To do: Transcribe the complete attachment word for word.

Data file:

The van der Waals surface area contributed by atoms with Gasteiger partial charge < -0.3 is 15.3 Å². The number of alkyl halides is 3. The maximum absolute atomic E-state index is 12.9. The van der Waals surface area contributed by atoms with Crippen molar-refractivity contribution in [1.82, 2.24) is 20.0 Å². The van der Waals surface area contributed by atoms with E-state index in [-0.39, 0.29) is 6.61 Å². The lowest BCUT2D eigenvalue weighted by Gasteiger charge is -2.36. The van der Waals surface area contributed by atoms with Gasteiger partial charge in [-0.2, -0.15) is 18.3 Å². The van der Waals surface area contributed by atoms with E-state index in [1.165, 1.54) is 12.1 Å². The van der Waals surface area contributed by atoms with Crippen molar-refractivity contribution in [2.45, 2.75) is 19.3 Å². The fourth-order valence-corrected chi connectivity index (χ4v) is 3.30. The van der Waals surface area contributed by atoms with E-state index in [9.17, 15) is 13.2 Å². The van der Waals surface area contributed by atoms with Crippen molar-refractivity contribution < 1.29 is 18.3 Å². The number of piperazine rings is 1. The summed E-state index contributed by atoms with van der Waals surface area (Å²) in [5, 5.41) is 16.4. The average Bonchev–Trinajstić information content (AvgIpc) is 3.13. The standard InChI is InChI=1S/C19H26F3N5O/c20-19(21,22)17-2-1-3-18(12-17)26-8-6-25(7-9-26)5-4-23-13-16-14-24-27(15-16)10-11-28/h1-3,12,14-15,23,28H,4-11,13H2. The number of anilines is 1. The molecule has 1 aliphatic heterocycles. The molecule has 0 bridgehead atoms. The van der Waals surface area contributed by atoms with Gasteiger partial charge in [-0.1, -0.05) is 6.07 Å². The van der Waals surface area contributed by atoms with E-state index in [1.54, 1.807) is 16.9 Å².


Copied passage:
The van der Waals surface area contributed by atoms with Gasteiger partial charge < -0.3 is 15.3 Å². The number of alkyl halides is 3. The maximum absolute atomic E-state index is 12.9. The van der Waals surface area contributed by atoms with Crippen molar-refractivity contribution in [1.82, 2.24) is 20.0 Å². The van der Waals surface area contributed by atoms with E-state index in [-0.39, 0.29) is 6.61 Å². The lowest BCUT2D eigenvalue weighted by Gasteiger charge is -2.36. The van der Waals surface area contributed by atoms with Gasteiger partial charge in [-0.2, -0.15) is 18.3 Å². The van der Waals surface area contributed by atoms with E-state index in [1.165, 1.54) is 12.1 Å². The van der Waals surface area contributed by atoms with Crippen molar-refractivity contribution in [2.45, 2.75) is 19.3 Å². The fourth-order valence-corrected chi connectivity index (χ4v) is 3.30. The van der Waals surface area contributed by atoms with E-state index in [9.17, 15) is 13.2 Å². The van der Waals surface area contributed by atoms with Crippen molar-refractivity contribution < 1.29 is 18.3 Å². The number of piperazine rings is 1. The summed E-state index contributed by atoms with van der Waals surface area (Å²) in [5, 5.41) is 16.4. The average Bonchev–Trinajstić information content (AvgIpc) is 3.13. The standard InChI is InChI=1S/C19H26F3N5O/c20-19(21,22)17-2-1-3-18(12-17)26-8-6-25(7-9-26)5-4-23-13-16-14-24-27(15-16)10-11-28/h1-3,12,14-15,23,28H,4-11,13H2. The number of anilines is 1. The molecule has 1 aliphatic heterocycles. The molecule has 0 bridgehead atoms. The van der Waals surface area contributed by atoms with Gasteiger partial charge in [-0.1, -0.05) is 6.07 Å². The van der Waals surface area contributed by atoms with E-state index in [1.54, 1.807) is 16.9 Å².